Validation of equine cell lines as a cellular replacement (3Rs) to model equine primary cells for in-vitro studies

Fund

Norman Hayward Fund

Grant

£40,100

Research Period

2016

Area of study

Equine

Description

Principal investigator: Dr. Maria R. Lopez-Alvarez

Introduction:

Equine Immunology is a fast growing and complex field with significant ongoing research. Increased understanding of how the immune system fights infectious disease will help to develop new treatments modulating the immune response and enhancing the protection of horses against infectious challenge. Alternative approaches allowing the reduction and replacement of animals are essential in research according to the 3Rs principles.
Finding and validating alternative systems to in-vivo studies or samples obtained from animals should be considered to perform high quality research. The results obtained from the validation of existing equine cell lines as substitutes for primary cells will significantly broaden their use as an in-vitro alternative to study equine immunity and contribute to the welfare of animals. Ultimately, the wider use of these cell lines will help to develop new therapies and/or preventive strategies to fight equine infectious diseases, reducing the use of primary cells from animals in research.

Project summary:

Two cell lines, e-CAS (equine macrophages) and eqT8888 (equine lymphocytes) were assessed to establish their suitability as replacement for equine primary cells in in vitro studies about the immune response.
During this project, aliquots of e-CAS cells stored at the Animal Health Trust were found to contain mouse macrophages instead of equine cells. Nevertheless and as cell lines from different species have been previously considered as replacement of primary cells, the ability of e-CAS to phagocyte and to migrate to stimulants, as well as their antimicrobial activity through the production of nitric oxide, were assessed and compared to those of equine primary phagocytes. Results indicated a level of translatability in terms of phagocytosis and release of nitric oxide. However, there were differences in migratory profiles between the two cell types, with equine primary cells showing a significantly more pronounced migration towards host-restricted pathogen (Streptococcus equi) supernatants when compared to general stimulants.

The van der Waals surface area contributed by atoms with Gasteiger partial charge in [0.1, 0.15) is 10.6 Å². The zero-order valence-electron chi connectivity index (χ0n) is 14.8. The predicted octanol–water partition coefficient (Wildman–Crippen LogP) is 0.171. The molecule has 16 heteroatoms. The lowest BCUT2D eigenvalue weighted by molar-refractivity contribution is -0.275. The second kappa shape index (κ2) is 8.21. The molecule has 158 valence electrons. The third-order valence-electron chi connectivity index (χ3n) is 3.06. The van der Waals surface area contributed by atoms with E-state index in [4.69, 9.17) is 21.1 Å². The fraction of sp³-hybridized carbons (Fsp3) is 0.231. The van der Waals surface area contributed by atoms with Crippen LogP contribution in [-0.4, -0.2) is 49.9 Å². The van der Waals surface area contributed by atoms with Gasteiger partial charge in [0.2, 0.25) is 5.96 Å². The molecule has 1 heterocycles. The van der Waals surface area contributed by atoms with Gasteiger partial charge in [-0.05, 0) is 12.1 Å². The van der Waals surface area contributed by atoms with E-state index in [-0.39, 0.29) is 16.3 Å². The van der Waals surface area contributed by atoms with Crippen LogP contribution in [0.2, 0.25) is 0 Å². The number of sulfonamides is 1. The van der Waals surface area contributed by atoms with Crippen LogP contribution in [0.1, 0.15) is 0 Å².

On the other hand, eqT8888 cells were confirmed as equine cells but their characterisation using cellular and molecular approaches was not conclusive and, therefore, they could not be considered as a suitable replacement for equine primary cells.
In conclusion, our data show that e-CAS could be used as a replacement for equine primary neutrophils to preliminary assess phagocytosis and nitric oxide release in vitro when the effect of general stimulants is evaluated. This will contribute to the reduction of samples taken from animals, in line with the 3Rs principles. However, as the innate immune system seems to be more specific than previously thought, particularly when considering host-restricted pathogens, results obtained from experiments using e-CAS should be finally confirmed in equine cells.